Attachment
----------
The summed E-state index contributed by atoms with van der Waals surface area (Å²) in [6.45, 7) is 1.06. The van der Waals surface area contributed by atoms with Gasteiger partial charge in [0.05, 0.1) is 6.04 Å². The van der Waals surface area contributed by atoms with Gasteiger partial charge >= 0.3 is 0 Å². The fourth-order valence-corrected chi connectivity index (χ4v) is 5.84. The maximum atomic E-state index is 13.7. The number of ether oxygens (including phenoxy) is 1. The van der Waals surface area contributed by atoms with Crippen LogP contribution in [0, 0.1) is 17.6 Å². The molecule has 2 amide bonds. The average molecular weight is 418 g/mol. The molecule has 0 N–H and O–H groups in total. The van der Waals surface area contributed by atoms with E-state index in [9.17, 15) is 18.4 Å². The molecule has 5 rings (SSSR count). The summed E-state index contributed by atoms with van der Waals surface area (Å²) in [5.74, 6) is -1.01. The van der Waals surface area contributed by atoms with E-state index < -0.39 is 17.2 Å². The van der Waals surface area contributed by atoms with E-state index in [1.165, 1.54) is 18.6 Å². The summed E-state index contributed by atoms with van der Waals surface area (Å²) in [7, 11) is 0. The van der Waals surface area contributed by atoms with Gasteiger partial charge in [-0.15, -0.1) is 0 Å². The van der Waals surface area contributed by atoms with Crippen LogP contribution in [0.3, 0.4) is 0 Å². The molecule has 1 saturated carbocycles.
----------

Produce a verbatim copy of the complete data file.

The summed E-state index contributed by atoms with van der Waals surface area (Å²) in [6.45, 7) is 1.06. The van der Waals surface area contributed by atoms with Gasteiger partial charge in [0.05, 0.1) is 6.04 Å². The van der Waals surface area contributed by atoms with Gasteiger partial charge >= 0.3 is 0 Å². The fourth-order valence-corrected chi connectivity index (χ4v) is 5.84. The maximum atomic E-state index is 13.7. The number of ether oxygens (including phenoxy) is 1. The van der Waals surface area contributed by atoms with Crippen LogP contribution in [0, 0.1) is 17.6 Å². The molecule has 2 amide bonds. The average molecular weight is 418 g/mol. The molecule has 0 N–H and O–H groups in total. The van der Waals surface area contributed by atoms with E-state index in [9.17, 15) is 18.4 Å². The molecule has 5 rings (SSSR count). The summed E-state index contributed by atoms with van der Waals surface area (Å²) in [5.74, 6) is -1.01. The van der Waals surface area contributed by atoms with E-state index < -0.39 is 17.2 Å². The van der Waals surface area contributed by atoms with E-state index in [1.165, 1.54) is 18.6 Å². The summed E-state index contributed by atoms with van der Waals surface area (Å²) in [7, 11) is 0. The van der Waals surface area contributed by atoms with Gasteiger partial charge in [-0.15, -0.1) is 0 Å². The van der Waals surface area contributed by atoms with Crippen LogP contribution in [0.3, 0.4) is 0 Å². The molecule has 1 saturated carbocycles.